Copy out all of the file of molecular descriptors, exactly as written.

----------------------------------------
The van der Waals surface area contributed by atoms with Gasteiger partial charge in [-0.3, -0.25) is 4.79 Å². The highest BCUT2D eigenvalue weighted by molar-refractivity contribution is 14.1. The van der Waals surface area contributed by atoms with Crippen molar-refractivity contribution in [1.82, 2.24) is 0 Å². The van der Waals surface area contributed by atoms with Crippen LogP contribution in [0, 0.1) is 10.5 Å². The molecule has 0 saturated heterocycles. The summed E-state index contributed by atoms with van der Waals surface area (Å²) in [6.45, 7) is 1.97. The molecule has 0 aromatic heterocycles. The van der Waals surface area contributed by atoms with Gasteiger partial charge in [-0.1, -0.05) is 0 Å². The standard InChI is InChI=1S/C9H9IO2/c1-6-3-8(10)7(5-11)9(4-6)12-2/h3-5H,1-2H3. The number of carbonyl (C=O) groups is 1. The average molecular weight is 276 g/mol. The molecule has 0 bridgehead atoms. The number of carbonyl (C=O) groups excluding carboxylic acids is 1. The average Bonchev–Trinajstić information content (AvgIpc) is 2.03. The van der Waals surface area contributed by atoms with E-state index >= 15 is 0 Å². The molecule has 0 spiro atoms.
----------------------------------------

The van der Waals surface area contributed by atoms with Gasteiger partial charge in [-0.3, -0.25) is 4.79 Å². The highest BCUT2D eigenvalue weighted by molar-refractivity contribution is 14.1. The van der Waals surface area contributed by atoms with Crippen molar-refractivity contribution in [1.82, 2.24) is 0 Å². The van der Waals surface area contributed by atoms with Crippen LogP contribution in [0, 0.1) is 10.5 Å². The molecule has 0 saturated heterocycles. The summed E-state index contributed by atoms with van der Waals surface area (Å²) in [6.45, 7) is 1.97. The molecule has 0 aromatic heterocycles. The van der Waals surface area contributed by atoms with Gasteiger partial charge in [-0.1, -0.05) is 0 Å². The standard InChI is InChI=1S/C9H9IO2/c1-6-3-8(10)7(5-11)9(4-6)12-2/h3-5H,1-2H3. The number of carbonyl (C=O) groups is 1. The average molecular weight is 276 g/mol. The molecule has 0 bridgehead atoms. The number of carbonyl (C=O) groups excluding carboxylic acids is 1. The average Bonchev–Trinajstić information content (AvgIpc) is 2.03. The van der Waals surface area contributed by atoms with E-state index >= 15 is 0 Å². The molecule has 0 spiro atoms.